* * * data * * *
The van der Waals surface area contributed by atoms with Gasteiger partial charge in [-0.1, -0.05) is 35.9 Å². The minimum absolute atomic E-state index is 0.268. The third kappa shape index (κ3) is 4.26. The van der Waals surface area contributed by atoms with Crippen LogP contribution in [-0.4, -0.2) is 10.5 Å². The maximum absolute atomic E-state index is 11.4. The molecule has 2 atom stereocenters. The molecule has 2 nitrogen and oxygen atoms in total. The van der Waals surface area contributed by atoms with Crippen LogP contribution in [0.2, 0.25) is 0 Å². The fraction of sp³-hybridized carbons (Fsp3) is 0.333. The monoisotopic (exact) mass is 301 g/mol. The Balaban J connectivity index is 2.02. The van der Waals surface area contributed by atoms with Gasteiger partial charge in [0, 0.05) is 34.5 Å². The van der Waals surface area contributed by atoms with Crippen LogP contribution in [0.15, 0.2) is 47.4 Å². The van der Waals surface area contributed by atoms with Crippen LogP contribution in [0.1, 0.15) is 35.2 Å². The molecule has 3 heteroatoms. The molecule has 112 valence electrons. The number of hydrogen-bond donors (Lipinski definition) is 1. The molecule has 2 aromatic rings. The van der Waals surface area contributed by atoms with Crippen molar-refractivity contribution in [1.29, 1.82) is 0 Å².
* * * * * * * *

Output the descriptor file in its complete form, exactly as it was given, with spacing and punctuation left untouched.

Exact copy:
The van der Waals surface area contributed by atoms with Gasteiger partial charge in [-0.1, -0.05) is 35.9 Å². The minimum absolute atomic E-state index is 0.268. The third kappa shape index (κ3) is 4.26. The van der Waals surface area contributed by atoms with Crippen LogP contribution in [-0.4, -0.2) is 10.5 Å². The maximum absolute atomic E-state index is 11.4. The molecule has 2 atom stereocenters. The molecule has 2 nitrogen and oxygen atoms in total. The van der Waals surface area contributed by atoms with Crippen LogP contribution in [0.2, 0.25) is 0 Å². The fraction of sp³-hybridized carbons (Fsp3) is 0.333. The monoisotopic (exact) mass is 301 g/mol. The Balaban J connectivity index is 2.02. The van der Waals surface area contributed by atoms with Gasteiger partial charge in [0, 0.05) is 34.5 Å². The van der Waals surface area contributed by atoms with Crippen LogP contribution in [0.15, 0.2) is 47.4 Å². The van der Waals surface area contributed by atoms with Crippen LogP contribution in [0.1, 0.15) is 35.2 Å². The molecule has 3 heteroatoms. The molecule has 112 valence electrons. The number of hydrogen-bond donors (Lipinski definition) is 1. The molecule has 2 aromatic rings. The van der Waals surface area contributed by atoms with Crippen molar-refractivity contribution in [1.29, 1.82) is 0 Å².